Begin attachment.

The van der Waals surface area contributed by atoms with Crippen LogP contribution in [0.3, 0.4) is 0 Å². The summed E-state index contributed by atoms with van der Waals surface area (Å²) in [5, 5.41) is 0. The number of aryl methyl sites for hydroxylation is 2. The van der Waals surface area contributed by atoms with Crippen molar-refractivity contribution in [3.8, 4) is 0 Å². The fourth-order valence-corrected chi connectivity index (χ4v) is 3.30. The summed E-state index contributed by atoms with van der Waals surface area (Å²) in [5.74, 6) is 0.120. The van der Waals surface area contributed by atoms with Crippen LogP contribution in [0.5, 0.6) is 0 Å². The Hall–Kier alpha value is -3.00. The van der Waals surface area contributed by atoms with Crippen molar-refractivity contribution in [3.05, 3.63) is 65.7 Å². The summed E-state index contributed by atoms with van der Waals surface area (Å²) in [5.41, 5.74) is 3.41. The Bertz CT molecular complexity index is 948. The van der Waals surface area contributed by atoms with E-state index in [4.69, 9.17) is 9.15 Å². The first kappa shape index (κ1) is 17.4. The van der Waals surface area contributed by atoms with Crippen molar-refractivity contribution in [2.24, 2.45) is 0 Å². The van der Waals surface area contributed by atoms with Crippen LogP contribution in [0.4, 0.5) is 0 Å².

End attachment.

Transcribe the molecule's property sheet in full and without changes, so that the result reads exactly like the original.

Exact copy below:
The van der Waals surface area contributed by atoms with Crippen LogP contribution in [0.3, 0.4) is 0 Å². The summed E-state index contributed by atoms with van der Waals surface area (Å²) in [5, 5.41) is 0. The number of aryl methyl sites for hydroxylation is 2. The van der Waals surface area contributed by atoms with Crippen molar-refractivity contribution in [3.8, 4) is 0 Å². The fourth-order valence-corrected chi connectivity index (χ4v) is 3.30. The summed E-state index contributed by atoms with van der Waals surface area (Å²) in [5.74, 6) is 0.120. The van der Waals surface area contributed by atoms with Crippen LogP contribution in [0.5, 0.6) is 0 Å². The Hall–Kier alpha value is -3.00. The van der Waals surface area contributed by atoms with Crippen molar-refractivity contribution in [3.05, 3.63) is 65.7 Å². The summed E-state index contributed by atoms with van der Waals surface area (Å²) in [5.41, 5.74) is 3.41. The Bertz CT molecular complexity index is 948. The van der Waals surface area contributed by atoms with E-state index in [4.69, 9.17) is 9.15 Å². The first kappa shape index (κ1) is 17.4. The van der Waals surface area contributed by atoms with Crippen molar-refractivity contribution in [2.24, 2.45) is 0 Å². The van der Waals surface area contributed by atoms with Crippen LogP contribution in [0.4, 0.5) is 0 Å².